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Wix employee sacked over criticism of Israel files unfair dismissal claim

Courtney Carey, Irish employee of software company, fired after calling Israel a ‘terrorist state’ on social media

Courtney Carey (26), from Clondalkin, southwest Dublin, was told she was being dismissed by Wix with immediate effect over her statements criticising Israel on social media. Photograph: LinkedIn/Getty

An Irish employee of Israeli tech company Wix who was sacked after calling Israel a “terrorist state”, has filed a claim seeking compensation for unfair dismissal to the Workplace Relations Commission (WRC).

Courtney Carey (26), from Clondalkin, southwest Dublin, was told she was being dismissed with immediate effect over her statements criticising Israel on social media last October.

Ms Carey, who had worked in the Dublin office of Wix for four and a half years, was fired following backlash from Israeli colleagues over comments she made following the outbreak of the Israel-Hamas conflict.

Wix, a software company that provides a platform for people to build websites, employs about 500 people in its Dublin office.


In posts and comments on LinkedIn, Ms Carey had described Israel as a “terrorist state” and criticised the “indiscriminate” bombing of Gaza by the Israel Defense Forces.

Ms Carey wrote that Israel had “cut off food, water and electricity” to the Gaza Strip, as well as devastated infrastructure such as hospitals and schools. She said the “root cause of this violence is a Zionist ideology”, which “denies Palestinian identity”.

In a statement on social media, Wix president Nir Zohar said the company had “decided to part ways” with Ms Carey.

Internal Wix chat encouraged staff to support Israel’s ‘narrative’ in Hamas conflictOpens in new window ]

It is understood Wix decided internally to terminate Ms Carey’s employment following the backlash to her comments from other employees and customers.

Mr Zohar, who is also chief operations officer, said her comments had harmed “our Israeli team’s spirit” and threatened the “great connection” between its Dublin office and other Israeli colleagues.

His statement said Ms Carey had been asked “to be sensitive” after an initial social media post, but she later made further comments which pointed “a blaming finger at the victims of horrific terrorism”.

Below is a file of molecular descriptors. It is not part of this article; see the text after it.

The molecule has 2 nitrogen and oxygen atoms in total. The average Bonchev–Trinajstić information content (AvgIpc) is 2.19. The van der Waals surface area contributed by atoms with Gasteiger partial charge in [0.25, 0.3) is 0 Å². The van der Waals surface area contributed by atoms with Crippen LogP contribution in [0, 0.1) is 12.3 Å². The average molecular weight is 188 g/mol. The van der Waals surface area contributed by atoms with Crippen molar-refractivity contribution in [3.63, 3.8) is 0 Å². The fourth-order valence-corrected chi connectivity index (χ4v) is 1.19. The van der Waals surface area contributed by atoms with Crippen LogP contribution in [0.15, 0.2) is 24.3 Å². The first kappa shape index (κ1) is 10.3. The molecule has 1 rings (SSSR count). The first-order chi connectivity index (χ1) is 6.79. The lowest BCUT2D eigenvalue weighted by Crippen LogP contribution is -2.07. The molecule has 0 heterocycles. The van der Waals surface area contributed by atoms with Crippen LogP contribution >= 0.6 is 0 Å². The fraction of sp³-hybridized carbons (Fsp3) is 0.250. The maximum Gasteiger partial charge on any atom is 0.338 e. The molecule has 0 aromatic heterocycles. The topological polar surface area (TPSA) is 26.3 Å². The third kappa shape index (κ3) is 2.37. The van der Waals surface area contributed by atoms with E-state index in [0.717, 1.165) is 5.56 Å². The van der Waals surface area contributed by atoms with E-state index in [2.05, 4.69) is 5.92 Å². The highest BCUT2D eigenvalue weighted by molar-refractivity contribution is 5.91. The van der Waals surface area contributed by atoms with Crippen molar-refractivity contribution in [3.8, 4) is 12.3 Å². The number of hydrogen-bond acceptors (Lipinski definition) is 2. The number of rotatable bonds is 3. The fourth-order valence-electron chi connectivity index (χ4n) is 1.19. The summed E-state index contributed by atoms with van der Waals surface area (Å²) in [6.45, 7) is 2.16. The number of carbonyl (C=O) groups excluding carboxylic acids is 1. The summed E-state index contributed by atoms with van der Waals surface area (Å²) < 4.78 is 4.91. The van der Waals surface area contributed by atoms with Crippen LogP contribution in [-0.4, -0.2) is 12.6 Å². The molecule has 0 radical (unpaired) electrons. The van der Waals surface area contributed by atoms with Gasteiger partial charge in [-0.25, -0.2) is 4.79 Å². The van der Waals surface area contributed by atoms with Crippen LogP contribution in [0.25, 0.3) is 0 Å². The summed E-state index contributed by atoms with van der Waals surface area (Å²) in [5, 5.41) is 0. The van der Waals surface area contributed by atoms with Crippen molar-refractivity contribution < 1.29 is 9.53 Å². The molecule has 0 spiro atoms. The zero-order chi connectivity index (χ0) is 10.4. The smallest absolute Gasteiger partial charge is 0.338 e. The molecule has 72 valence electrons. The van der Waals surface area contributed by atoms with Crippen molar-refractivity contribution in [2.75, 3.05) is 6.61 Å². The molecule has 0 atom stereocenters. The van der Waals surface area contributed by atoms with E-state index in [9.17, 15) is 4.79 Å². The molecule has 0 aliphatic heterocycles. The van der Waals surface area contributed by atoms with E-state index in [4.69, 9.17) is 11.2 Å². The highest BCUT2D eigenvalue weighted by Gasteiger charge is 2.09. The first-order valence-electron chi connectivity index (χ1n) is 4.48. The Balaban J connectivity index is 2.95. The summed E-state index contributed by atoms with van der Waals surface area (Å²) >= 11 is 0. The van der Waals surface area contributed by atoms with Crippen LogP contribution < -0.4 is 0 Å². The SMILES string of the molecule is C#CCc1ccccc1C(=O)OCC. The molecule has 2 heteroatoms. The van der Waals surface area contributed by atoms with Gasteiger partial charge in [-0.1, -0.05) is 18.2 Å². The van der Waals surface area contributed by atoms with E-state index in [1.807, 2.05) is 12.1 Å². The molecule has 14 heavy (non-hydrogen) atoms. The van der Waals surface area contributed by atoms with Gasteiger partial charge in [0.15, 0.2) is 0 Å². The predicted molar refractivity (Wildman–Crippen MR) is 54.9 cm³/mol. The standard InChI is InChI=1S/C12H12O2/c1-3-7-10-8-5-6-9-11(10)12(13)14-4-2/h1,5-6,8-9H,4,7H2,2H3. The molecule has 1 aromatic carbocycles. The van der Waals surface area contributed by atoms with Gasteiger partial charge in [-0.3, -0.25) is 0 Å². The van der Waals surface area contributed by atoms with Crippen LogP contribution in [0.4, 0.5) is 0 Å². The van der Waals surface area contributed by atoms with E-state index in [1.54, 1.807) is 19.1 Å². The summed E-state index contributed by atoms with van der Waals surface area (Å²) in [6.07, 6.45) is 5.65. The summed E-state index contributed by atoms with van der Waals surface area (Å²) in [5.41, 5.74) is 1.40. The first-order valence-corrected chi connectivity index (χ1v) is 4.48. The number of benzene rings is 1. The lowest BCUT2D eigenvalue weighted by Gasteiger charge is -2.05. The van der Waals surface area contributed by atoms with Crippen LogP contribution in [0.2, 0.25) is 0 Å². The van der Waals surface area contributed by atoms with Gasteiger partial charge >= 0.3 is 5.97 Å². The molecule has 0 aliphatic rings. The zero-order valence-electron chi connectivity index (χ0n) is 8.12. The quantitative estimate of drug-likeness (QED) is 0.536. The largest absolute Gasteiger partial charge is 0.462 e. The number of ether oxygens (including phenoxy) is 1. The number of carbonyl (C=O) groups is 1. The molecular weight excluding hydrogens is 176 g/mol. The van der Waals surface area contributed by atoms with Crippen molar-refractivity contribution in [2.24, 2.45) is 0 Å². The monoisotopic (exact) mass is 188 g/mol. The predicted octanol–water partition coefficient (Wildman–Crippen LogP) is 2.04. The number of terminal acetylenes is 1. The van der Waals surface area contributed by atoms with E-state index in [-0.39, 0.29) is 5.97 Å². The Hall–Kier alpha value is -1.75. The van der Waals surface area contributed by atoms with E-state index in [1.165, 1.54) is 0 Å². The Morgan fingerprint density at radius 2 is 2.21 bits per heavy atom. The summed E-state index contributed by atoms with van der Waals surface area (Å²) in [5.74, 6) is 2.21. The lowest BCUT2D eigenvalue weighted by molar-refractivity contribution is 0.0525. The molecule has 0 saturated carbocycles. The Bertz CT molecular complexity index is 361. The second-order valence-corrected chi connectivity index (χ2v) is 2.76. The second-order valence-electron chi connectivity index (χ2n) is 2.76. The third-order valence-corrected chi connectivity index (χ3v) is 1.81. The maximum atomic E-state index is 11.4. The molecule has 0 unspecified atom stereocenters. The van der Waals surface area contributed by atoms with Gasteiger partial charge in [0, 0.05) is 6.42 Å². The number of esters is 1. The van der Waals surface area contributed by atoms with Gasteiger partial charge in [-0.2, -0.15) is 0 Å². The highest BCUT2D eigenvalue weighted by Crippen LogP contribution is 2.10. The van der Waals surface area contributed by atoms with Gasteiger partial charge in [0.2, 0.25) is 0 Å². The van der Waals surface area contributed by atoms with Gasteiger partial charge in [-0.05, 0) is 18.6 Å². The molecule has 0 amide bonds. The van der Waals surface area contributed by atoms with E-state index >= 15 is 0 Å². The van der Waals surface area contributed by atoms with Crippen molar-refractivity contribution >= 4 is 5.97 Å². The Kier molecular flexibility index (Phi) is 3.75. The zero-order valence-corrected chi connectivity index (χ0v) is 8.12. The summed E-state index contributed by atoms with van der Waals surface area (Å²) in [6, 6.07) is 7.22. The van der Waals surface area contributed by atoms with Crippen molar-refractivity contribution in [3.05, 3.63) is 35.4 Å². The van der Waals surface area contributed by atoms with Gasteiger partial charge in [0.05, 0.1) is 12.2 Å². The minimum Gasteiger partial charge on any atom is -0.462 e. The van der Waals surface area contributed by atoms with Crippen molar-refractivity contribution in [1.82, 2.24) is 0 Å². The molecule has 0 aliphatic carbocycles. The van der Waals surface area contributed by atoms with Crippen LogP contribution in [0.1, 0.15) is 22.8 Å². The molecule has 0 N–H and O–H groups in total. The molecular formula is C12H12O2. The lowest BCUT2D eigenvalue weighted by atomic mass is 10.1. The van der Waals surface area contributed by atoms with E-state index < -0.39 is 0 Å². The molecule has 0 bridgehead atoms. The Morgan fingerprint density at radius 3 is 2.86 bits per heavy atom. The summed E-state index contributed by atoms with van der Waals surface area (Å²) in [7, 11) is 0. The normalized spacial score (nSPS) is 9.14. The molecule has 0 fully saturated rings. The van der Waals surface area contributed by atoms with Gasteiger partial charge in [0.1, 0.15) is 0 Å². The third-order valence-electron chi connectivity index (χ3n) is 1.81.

In an October 27th filing to the WRC, Ms Carey said she was seeking compensation due to her alleged unfair dismissal for “making negative comments about Israel”.

The claim stated she was fired “without due process and fair procedure” on foot of her comments. Wix did not respond to requests for comment on the WRC case.

Barry Crushell, a solicitor who specialises in employment law at Crushell & Co, is representing Ms Carey in the case.

Commenting on the filing, Mr Crushell said both he and Ms Carey were “looking forward” to securing an adjudication date at the WRC in the coming months. “In light of the very public manner in which her employment was terminated, we are exploring other legal avenues available,” he said.

Separately, internal messages show Wix staff worked to take down “pro-Hamas” websites in the days after the October 7th attacks, where Hamas militants crossed into southern Israel, killing 1,200 people and taking around 240 others hostage.

Messages from a company Slack messaging channel show these efforts included plans to screen for images such as “Palestinian flags”, which one post said could indicate a website had “potential” to be linked to Hamas.

One internal message said Mr Zohar had approved a policy to remove websites “supporting terrorism in the context of the conflict with Israel”. The message added that “websites aimed at collecting food and donations for Palestinian citizens should not be removed”.

Another message said the Israel-headquartered company had received a request “from the prime minister’s office” providing Wix with “lists of new keywords” to search. The post said that, in response, Wix would provide “a list of websites”, including “all the info that exists about the user”, including their email, IP address, as well as any data Wix had about payments made through the website.

Wix did not respond to requests for comment about the internal Slack messages.

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Jack Power

Jack Power

Jack Power is acting Europe Correspondent of The Irish Times